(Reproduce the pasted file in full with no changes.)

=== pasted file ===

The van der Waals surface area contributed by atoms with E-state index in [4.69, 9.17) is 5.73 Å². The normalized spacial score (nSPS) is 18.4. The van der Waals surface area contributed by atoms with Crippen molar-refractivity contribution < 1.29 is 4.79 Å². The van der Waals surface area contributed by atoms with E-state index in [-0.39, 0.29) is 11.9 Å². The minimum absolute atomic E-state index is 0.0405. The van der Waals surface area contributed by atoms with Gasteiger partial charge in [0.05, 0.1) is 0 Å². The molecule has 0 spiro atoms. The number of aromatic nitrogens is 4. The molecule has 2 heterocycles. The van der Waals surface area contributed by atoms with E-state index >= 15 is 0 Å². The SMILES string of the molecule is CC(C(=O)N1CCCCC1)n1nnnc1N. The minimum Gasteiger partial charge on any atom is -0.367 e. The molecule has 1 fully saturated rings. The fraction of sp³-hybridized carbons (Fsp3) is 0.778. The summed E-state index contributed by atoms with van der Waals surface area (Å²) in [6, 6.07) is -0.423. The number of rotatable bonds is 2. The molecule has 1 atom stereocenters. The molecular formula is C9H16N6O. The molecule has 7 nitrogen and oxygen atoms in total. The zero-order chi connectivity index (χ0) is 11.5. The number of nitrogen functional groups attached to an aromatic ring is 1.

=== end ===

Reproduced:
The van der Waals surface area contributed by atoms with E-state index in [4.69, 9.17) is 5.73 Å². The normalized spacial score (nSPS) is 18.4. The van der Waals surface area contributed by atoms with Crippen molar-refractivity contribution < 1.29 is 4.79 Å². The van der Waals surface area contributed by atoms with E-state index in [-0.39, 0.29) is 11.9 Å². The minimum absolute atomic E-state index is 0.0405. The van der Waals surface area contributed by atoms with Gasteiger partial charge in [0.05, 0.1) is 0 Å². The molecule has 0 spiro atoms. The number of aromatic nitrogens is 4. The molecule has 2 heterocycles. The van der Waals surface area contributed by atoms with E-state index >= 15 is 0 Å². The SMILES string of the molecule is CC(C(=O)N1CCCCC1)n1nnnc1N. The minimum Gasteiger partial charge on any atom is -0.367 e. The molecule has 1 fully saturated rings. The fraction of sp³-hybridized carbons (Fsp3) is 0.778. The summed E-state index contributed by atoms with van der Waals surface area (Å²) in [6, 6.07) is -0.423. The number of rotatable bonds is 2. The molecule has 1 atom stereocenters. The molecular formula is C9H16N6O. The molecule has 7 nitrogen and oxygen atoms in total. The zero-order chi connectivity index (χ0) is 11.5. The number of nitrogen functional groups attached to an aromatic ring is 1.